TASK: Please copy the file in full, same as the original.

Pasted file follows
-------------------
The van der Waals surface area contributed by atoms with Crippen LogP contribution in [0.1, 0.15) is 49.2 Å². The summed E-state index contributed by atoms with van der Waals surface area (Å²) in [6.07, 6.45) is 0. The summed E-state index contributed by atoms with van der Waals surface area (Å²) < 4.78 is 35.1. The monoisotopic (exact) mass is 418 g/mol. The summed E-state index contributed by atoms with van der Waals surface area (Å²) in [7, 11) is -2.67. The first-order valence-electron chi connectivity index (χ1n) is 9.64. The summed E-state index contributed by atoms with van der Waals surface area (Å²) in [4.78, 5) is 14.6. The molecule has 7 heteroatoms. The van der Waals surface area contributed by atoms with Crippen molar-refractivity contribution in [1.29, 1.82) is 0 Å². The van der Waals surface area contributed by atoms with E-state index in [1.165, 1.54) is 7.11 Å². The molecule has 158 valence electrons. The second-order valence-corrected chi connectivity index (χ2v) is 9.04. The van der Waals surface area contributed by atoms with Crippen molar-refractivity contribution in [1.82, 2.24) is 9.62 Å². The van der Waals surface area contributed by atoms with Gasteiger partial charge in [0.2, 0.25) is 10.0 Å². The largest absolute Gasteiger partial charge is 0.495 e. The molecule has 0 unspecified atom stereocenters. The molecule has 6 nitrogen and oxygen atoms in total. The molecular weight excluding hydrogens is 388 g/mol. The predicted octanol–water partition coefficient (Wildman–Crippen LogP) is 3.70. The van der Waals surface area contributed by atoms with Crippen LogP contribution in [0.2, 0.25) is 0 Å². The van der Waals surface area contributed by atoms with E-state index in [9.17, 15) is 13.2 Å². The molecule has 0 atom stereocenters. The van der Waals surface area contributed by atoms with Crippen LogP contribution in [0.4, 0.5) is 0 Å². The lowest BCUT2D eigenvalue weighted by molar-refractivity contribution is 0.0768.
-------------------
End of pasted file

The van der Waals surface area contributed by atoms with Crippen LogP contribution in [0.1, 0.15) is 49.2 Å². The summed E-state index contributed by atoms with van der Waals surface area (Å²) in [6.07, 6.45) is 0. The summed E-state index contributed by atoms with van der Waals surface area (Å²) < 4.78 is 35.1. The monoisotopic (exact) mass is 418 g/mol. The summed E-state index contributed by atoms with van der Waals surface area (Å²) in [7, 11) is -2.67. The first-order valence-electron chi connectivity index (χ1n) is 9.64. The summed E-state index contributed by atoms with van der Waals surface area (Å²) in [4.78, 5) is 14.6. The molecule has 7 heteroatoms. The van der Waals surface area contributed by atoms with Crippen molar-refractivity contribution in [1.29, 1.82) is 0 Å². The van der Waals surface area contributed by atoms with E-state index in [1.165, 1.54) is 7.11 Å². The molecule has 158 valence electrons. The second-order valence-corrected chi connectivity index (χ2v) is 9.04. The van der Waals surface area contributed by atoms with Crippen molar-refractivity contribution in [1.82, 2.24) is 9.62 Å². The van der Waals surface area contributed by atoms with Gasteiger partial charge in [0.2, 0.25) is 10.0 Å². The largest absolute Gasteiger partial charge is 0.495 e. The molecule has 0 unspecified atom stereocenters. The molecule has 6 nitrogen and oxygen atoms in total. The molecular weight excluding hydrogens is 388 g/mol. The predicted octanol–water partition coefficient (Wildman–Crippen LogP) is 3.70. The van der Waals surface area contributed by atoms with Crippen LogP contribution in [0.2, 0.25) is 0 Å². The van der Waals surface area contributed by atoms with E-state index in [9.17, 15) is 13.2 Å². The molecule has 0 atom stereocenters. The van der Waals surface area contributed by atoms with Crippen LogP contribution in [0.4, 0.5) is 0 Å². The lowest BCUT2D eigenvalue weighted by molar-refractivity contribution is 0.0768.